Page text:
Michael D. Moberly February 6, 2012
Managing a company’s intellectual capital is certainly not new. Numerous colleagues have long been respected thought leaders, strong advocates, and practitioners in this arena, i.e., Mary Adams, Michael Oleksak, Dr. Nir Kossovsky, Jonathan Low, and Dr. Ken Jarboe among others.
Intellectual capital (IC) in straightforward terms includes ideas, innovation, know how, and skill sets, etc., that
- are coupled with the understanding how to best use (exploit) those ideas, that knowledge and those skills
- serve as the basis to achieve and solidify competitive advantages and/or be predicates for strategic alliances and other (business) transactions.
IC is routinely embedded in companies. Unfortunately however, its importance and contributory value has not consistently translated to:
- comprehensive recognition by management team and boards
- ensuring procedures and practices are in place to identify, monitor, and extract value.
I characterize a company’s IC more as the aggregation of its knowhow and skill sets that have evolved or been acquired, somewhat akin to a (company) culture. In that context, IC is an (intangible) asset that’s truly embedded in various processes and procedures used (by employees and management teams) to produce, develop new, as well as improve existing goods and/or services and create efficiencies, etc.
In today’s increasingly knowledge-based businesses and economies in general, Adams and Oleksak, in their fine book ‘Intangible Capital’ quite correctly state a company possesses three forms of intangible capital, i.e.,
While each is interconnected in various ways, it is my view, the more significant underlier to a company’s competitive advantages, profitability, and sustainability is its intellectual capital!
It is essential though, that management teams and boards recognize IC is not something which is always permanently embedded within a company. Rather, IC can be perishable and certainly vulnerable to a broad range of risks. In other words, IC can best serve a company’s interests in my view only if the elements that actually deliver the value, revenue, and competitive advantages, etc., are distinguished and considered proprietary.
Necessarily then, at least initially, I advocate putting specific procedures/practices in place to signify and sustain the proprietary status of designated IC. The intent of such measures is also to reduce the probability that designated IC will (purposefully, inadvertently, surreptitiously) enter the public domain and/or be acquired-replicated by a competitive adversary. Should either of these, plus a myriad of circumstances occur, it would likely cause or at least hasten the IC’s value being diminished or its competitive advantages be undermined or lost altogether.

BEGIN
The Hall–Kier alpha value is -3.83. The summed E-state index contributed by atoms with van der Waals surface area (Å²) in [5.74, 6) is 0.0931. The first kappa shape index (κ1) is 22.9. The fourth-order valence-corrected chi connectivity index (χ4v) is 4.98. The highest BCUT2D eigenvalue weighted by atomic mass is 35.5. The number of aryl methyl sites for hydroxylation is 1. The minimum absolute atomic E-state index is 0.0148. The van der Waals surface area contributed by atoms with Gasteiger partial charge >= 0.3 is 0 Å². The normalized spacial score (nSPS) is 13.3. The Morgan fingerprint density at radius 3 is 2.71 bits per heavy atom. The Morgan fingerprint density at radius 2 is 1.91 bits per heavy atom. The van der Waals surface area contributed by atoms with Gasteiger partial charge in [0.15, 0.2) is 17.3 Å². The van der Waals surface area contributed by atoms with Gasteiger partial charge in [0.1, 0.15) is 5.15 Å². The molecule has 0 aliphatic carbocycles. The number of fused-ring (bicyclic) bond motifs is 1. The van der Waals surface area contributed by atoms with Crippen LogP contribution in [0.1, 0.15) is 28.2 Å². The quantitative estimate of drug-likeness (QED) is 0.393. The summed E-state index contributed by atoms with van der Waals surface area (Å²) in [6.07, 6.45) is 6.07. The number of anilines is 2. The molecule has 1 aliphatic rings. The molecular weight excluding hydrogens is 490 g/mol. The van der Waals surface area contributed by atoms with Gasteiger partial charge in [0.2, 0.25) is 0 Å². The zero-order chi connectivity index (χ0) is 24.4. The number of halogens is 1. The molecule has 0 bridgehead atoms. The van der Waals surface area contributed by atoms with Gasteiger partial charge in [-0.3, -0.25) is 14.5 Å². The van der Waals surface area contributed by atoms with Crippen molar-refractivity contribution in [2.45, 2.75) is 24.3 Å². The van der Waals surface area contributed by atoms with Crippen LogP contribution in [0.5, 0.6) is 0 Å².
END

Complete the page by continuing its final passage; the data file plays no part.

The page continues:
But, let’s be clear, IC is not synonymous with intellectual property, i.e., patents, trademarks, copyrights, etc. IC is, to be sure, an intangible asset, like its intellectual property cousin. Most forms of IC are not eligible for – cannot be converted to conventional intellectual property protection. Thus, having processes and procedures in place to ensure IC’s proprietary status is sustained becomes all the more important.
Conducting periodic inventories and/or audits of intellectual property is certainly no substitute for, nor does it equate with what’s necessary for managing IC assets in today’s globally competitive, predatorial, and winner-take-all business (transaction) environments. And, with steadily rising percentages of company value, revenue, growth potential, and sustainability tied directly to the production and effective use of intangible assets, of which IC is one, the notion of dedicating an individual and/or team to be responsible for identifying, managing, and protecting (a company’s) IC is becoming a prudent business decision with a strong and defensible value proposition!
(Those interested in learning more about intellectual capital management are encouraged to visit the IC Knowledge Center and read ‘Intangible Capital for Business Leaders’ authored by Mary Adams and Michael Oleksak.)